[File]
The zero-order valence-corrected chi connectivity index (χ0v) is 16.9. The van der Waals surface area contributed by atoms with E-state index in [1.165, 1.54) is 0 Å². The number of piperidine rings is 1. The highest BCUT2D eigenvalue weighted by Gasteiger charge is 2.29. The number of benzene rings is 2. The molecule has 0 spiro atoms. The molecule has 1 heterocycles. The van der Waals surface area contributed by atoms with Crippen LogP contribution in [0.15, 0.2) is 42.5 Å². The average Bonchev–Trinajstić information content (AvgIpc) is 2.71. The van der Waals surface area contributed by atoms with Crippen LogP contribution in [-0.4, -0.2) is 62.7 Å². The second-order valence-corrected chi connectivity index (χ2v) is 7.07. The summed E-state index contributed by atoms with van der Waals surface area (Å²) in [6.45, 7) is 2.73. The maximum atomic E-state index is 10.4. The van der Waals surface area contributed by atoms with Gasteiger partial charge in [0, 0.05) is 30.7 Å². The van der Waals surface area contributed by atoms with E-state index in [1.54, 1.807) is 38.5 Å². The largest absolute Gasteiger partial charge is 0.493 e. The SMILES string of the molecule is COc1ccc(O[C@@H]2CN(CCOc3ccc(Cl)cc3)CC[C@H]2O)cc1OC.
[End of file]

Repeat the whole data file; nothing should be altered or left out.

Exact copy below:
The zero-order valence-corrected chi connectivity index (χ0v) is 16.9. The van der Waals surface area contributed by atoms with E-state index in [1.165, 1.54) is 0 Å². The number of piperidine rings is 1. The highest BCUT2D eigenvalue weighted by Gasteiger charge is 2.29. The number of benzene rings is 2. The molecule has 0 spiro atoms. The molecule has 1 heterocycles. The van der Waals surface area contributed by atoms with Crippen LogP contribution in [0.15, 0.2) is 42.5 Å². The average Bonchev–Trinajstić information content (AvgIpc) is 2.71. The van der Waals surface area contributed by atoms with Crippen LogP contribution in [-0.4, -0.2) is 62.7 Å². The second-order valence-corrected chi connectivity index (χ2v) is 7.07. The summed E-state index contributed by atoms with van der Waals surface area (Å²) in [6.45, 7) is 2.73. The maximum atomic E-state index is 10.4. The van der Waals surface area contributed by atoms with Gasteiger partial charge in [0, 0.05) is 30.7 Å². The van der Waals surface area contributed by atoms with E-state index in [1.54, 1.807) is 38.5 Å². The largest absolute Gasteiger partial charge is 0.493 e. The SMILES string of the molecule is COc1ccc(O[C@@H]2CN(CCOc3ccc(Cl)cc3)CC[C@H]2O)cc1OC.